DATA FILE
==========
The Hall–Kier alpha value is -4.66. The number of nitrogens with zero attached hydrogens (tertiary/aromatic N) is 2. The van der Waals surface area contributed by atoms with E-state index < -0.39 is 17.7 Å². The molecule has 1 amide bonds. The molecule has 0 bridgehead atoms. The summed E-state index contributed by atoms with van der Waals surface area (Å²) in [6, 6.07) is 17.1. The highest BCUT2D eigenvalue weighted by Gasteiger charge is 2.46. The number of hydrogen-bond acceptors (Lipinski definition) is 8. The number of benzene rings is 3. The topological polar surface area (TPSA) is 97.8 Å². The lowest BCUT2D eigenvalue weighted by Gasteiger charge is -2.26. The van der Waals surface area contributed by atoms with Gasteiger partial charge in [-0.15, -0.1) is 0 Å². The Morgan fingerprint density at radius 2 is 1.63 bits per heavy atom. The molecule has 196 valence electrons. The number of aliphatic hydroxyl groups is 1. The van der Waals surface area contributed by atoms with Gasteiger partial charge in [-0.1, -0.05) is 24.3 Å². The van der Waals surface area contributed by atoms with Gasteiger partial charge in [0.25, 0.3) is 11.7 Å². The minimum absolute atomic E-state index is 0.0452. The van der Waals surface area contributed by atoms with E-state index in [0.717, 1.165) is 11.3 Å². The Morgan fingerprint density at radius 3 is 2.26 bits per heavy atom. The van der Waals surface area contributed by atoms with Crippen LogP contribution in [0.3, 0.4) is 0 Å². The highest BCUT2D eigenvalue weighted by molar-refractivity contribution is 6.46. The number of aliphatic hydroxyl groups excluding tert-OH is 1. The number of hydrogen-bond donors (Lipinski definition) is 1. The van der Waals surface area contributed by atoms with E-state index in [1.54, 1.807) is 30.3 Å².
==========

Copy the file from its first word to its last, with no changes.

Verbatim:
The Hall–Kier alpha value is -4.66. The number of nitrogens with zero attached hydrogens (tertiary/aromatic N) is 2. The van der Waals surface area contributed by atoms with E-state index < -0.39 is 17.7 Å². The molecule has 1 amide bonds. The molecule has 0 bridgehead atoms. The summed E-state index contributed by atoms with van der Waals surface area (Å²) in [6, 6.07) is 17.1. The highest BCUT2D eigenvalue weighted by Gasteiger charge is 2.46. The number of hydrogen-bond acceptors (Lipinski definition) is 8. The number of benzene rings is 3. The topological polar surface area (TPSA) is 97.8 Å². The lowest BCUT2D eigenvalue weighted by Gasteiger charge is -2.26. The van der Waals surface area contributed by atoms with Gasteiger partial charge in [-0.15, -0.1) is 0 Å². The Morgan fingerprint density at radius 2 is 1.63 bits per heavy atom. The molecule has 196 valence electrons. The number of aliphatic hydroxyl groups is 1. The van der Waals surface area contributed by atoms with Gasteiger partial charge in [-0.1, -0.05) is 24.3 Å². The van der Waals surface area contributed by atoms with Gasteiger partial charge in [0.25, 0.3) is 11.7 Å². The minimum absolute atomic E-state index is 0.0452. The van der Waals surface area contributed by atoms with E-state index in [0.717, 1.165) is 11.3 Å². The Morgan fingerprint density at radius 3 is 2.26 bits per heavy atom. The van der Waals surface area contributed by atoms with Crippen LogP contribution in [0.3, 0.4) is 0 Å². The highest BCUT2D eigenvalue weighted by molar-refractivity contribution is 6.46. The number of aliphatic hydroxyl groups excluding tert-OH is 1. The number of hydrogen-bond donors (Lipinski definition) is 1. The van der Waals surface area contributed by atoms with E-state index in [1.54, 1.807) is 30.3 Å².